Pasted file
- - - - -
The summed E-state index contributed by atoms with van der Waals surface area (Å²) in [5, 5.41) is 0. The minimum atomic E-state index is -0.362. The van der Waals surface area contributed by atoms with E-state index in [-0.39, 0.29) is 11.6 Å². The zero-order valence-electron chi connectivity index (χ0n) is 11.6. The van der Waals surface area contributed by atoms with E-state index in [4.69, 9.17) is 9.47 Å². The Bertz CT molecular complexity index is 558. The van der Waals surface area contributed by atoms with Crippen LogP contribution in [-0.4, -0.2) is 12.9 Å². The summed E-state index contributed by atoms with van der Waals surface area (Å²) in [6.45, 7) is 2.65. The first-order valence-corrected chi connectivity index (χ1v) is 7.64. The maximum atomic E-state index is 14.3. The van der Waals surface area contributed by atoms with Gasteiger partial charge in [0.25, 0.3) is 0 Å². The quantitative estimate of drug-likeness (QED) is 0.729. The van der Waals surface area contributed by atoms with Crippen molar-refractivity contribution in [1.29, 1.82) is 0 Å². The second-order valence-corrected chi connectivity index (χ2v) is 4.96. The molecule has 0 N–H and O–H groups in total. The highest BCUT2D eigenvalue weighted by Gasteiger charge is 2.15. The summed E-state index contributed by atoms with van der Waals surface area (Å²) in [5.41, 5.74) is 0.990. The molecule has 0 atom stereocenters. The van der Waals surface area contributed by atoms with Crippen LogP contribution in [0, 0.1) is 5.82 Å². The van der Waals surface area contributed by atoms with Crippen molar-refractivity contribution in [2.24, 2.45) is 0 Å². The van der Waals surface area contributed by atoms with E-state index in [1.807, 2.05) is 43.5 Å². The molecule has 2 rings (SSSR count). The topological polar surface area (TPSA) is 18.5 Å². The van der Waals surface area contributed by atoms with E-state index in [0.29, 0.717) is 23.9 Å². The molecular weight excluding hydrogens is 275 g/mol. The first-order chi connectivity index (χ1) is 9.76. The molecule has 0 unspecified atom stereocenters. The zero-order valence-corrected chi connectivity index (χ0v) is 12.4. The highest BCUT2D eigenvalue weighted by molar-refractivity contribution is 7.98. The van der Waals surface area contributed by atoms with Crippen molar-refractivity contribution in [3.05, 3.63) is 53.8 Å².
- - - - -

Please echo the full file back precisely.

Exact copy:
The summed E-state index contributed by atoms with van der Waals surface area (Å²) in [5, 5.41) is 0. The minimum atomic E-state index is -0.362. The van der Waals surface area contributed by atoms with E-state index in [-0.39, 0.29) is 11.6 Å². The zero-order valence-electron chi connectivity index (χ0n) is 11.6. The van der Waals surface area contributed by atoms with E-state index in [4.69, 9.17) is 9.47 Å². The Bertz CT molecular complexity index is 558. The van der Waals surface area contributed by atoms with Crippen LogP contribution in [-0.4, -0.2) is 12.9 Å². The summed E-state index contributed by atoms with van der Waals surface area (Å²) in [6.45, 7) is 2.65. The first-order valence-corrected chi connectivity index (χ1v) is 7.64. The maximum atomic E-state index is 14.3. The van der Waals surface area contributed by atoms with Gasteiger partial charge in [0.25, 0.3) is 0 Å². The quantitative estimate of drug-likeness (QED) is 0.729. The van der Waals surface area contributed by atoms with Crippen molar-refractivity contribution in [1.29, 1.82) is 0 Å². The second-order valence-corrected chi connectivity index (χ2v) is 4.96. The molecule has 0 N–H and O–H groups in total. The highest BCUT2D eigenvalue weighted by Gasteiger charge is 2.15. The summed E-state index contributed by atoms with van der Waals surface area (Å²) in [5.41, 5.74) is 0.990. The molecule has 0 atom stereocenters. The van der Waals surface area contributed by atoms with Crippen LogP contribution in [0, 0.1) is 5.82 Å². The van der Waals surface area contributed by atoms with Crippen molar-refractivity contribution in [2.24, 2.45) is 0 Å². The van der Waals surface area contributed by atoms with E-state index in [1.807, 2.05) is 43.5 Å². The molecule has 2 rings (SSSR count). The topological polar surface area (TPSA) is 18.5 Å². The van der Waals surface area contributed by atoms with E-state index in [0.29, 0.717) is 23.9 Å². The molecular weight excluding hydrogens is 275 g/mol. The first-order chi connectivity index (χ1) is 9.76. The molecule has 0 unspecified atom stereocenters. The zero-order valence-corrected chi connectivity index (χ0v) is 12.4. The highest BCUT2D eigenvalue weighted by molar-refractivity contribution is 7.98. The van der Waals surface area contributed by atoms with Crippen molar-refractivity contribution in [3.05, 3.63) is 53.8 Å².